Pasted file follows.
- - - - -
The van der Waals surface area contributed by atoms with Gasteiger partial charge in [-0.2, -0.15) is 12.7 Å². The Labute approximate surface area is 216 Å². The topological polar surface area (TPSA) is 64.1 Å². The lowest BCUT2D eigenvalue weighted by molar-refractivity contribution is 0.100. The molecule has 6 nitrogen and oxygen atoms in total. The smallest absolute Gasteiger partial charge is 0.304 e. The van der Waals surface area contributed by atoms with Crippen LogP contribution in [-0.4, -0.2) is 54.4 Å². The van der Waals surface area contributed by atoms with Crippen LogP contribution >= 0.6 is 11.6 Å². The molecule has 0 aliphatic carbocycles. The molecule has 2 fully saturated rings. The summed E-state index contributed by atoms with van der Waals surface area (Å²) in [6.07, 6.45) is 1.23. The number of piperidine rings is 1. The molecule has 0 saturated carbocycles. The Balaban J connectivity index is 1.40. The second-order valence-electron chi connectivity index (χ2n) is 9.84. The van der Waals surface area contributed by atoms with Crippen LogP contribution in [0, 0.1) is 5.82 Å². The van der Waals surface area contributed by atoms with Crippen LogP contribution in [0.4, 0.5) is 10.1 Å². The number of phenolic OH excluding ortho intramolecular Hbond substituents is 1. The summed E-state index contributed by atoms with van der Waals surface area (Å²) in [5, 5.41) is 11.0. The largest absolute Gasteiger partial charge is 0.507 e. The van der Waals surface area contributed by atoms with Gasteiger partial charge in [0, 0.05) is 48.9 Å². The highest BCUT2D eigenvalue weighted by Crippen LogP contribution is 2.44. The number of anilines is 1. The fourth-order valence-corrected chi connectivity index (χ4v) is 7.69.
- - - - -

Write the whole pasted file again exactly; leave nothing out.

The van der Waals surface area contributed by atoms with Gasteiger partial charge in [-0.2, -0.15) is 12.7 Å². The Labute approximate surface area is 216 Å². The topological polar surface area (TPSA) is 64.1 Å². The lowest BCUT2D eigenvalue weighted by molar-refractivity contribution is 0.100. The molecule has 6 nitrogen and oxygen atoms in total. The smallest absolute Gasteiger partial charge is 0.304 e. The van der Waals surface area contributed by atoms with Crippen LogP contribution in [-0.4, -0.2) is 54.4 Å². The van der Waals surface area contributed by atoms with Crippen LogP contribution >= 0.6 is 11.6 Å². The molecule has 0 aliphatic carbocycles. The molecule has 2 fully saturated rings. The summed E-state index contributed by atoms with van der Waals surface area (Å²) in [6.07, 6.45) is 1.23. The number of piperidine rings is 1. The molecule has 0 saturated carbocycles. The Balaban J connectivity index is 1.40. The second-order valence-electron chi connectivity index (χ2n) is 9.84. The van der Waals surface area contributed by atoms with Crippen LogP contribution in [0, 0.1) is 5.82 Å². The van der Waals surface area contributed by atoms with Crippen LogP contribution in [0.4, 0.5) is 10.1 Å². The number of phenolic OH excluding ortho intramolecular Hbond substituents is 1. The summed E-state index contributed by atoms with van der Waals surface area (Å²) in [5, 5.41) is 11.0. The largest absolute Gasteiger partial charge is 0.507 e. The van der Waals surface area contributed by atoms with Gasteiger partial charge in [0, 0.05) is 48.9 Å². The highest BCUT2D eigenvalue weighted by Crippen LogP contribution is 2.44. The number of anilines is 1. The fourth-order valence-corrected chi connectivity index (χ4v) is 7.69.